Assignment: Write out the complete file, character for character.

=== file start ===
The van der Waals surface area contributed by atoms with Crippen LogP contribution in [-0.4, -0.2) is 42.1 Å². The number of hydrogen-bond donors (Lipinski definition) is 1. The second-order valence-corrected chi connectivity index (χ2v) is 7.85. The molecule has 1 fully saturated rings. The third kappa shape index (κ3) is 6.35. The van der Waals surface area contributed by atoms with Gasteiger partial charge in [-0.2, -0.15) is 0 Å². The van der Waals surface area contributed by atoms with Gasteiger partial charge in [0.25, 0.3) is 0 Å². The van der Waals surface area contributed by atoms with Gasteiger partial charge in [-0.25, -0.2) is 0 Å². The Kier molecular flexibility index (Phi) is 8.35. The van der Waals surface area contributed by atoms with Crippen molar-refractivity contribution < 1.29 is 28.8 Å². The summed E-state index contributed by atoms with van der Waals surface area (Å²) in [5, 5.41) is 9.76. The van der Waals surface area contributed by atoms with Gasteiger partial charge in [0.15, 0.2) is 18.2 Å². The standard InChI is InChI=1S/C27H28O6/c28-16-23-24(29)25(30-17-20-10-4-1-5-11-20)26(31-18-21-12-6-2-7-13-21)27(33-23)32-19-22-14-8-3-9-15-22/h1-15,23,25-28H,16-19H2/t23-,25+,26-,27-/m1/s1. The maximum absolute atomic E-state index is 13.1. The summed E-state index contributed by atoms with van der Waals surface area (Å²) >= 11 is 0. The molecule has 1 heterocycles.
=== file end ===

The van der Waals surface area contributed by atoms with Crippen LogP contribution in [-0.4, -0.2) is 42.1 Å². The number of hydrogen-bond donors (Lipinski definition) is 1. The second-order valence-corrected chi connectivity index (χ2v) is 7.85. The molecule has 1 fully saturated rings. The third kappa shape index (κ3) is 6.35. The van der Waals surface area contributed by atoms with Gasteiger partial charge in [-0.2, -0.15) is 0 Å². The van der Waals surface area contributed by atoms with Gasteiger partial charge in [0.25, 0.3) is 0 Å². The van der Waals surface area contributed by atoms with Gasteiger partial charge in [-0.25, -0.2) is 0 Å². The Kier molecular flexibility index (Phi) is 8.35. The van der Waals surface area contributed by atoms with Crippen molar-refractivity contribution < 1.29 is 28.8 Å². The summed E-state index contributed by atoms with van der Waals surface area (Å²) in [5, 5.41) is 9.76. The van der Waals surface area contributed by atoms with Gasteiger partial charge in [0.15, 0.2) is 18.2 Å². The standard InChI is InChI=1S/C27H28O6/c28-16-23-24(29)25(30-17-20-10-4-1-5-11-20)26(31-18-21-12-6-2-7-13-21)27(33-23)32-19-22-14-8-3-9-15-22/h1-15,23,25-28H,16-19H2/t23-,25+,26-,27-/m1/s1. The maximum absolute atomic E-state index is 13.1. The summed E-state index contributed by atoms with van der Waals surface area (Å²) >= 11 is 0. The molecule has 1 heterocycles.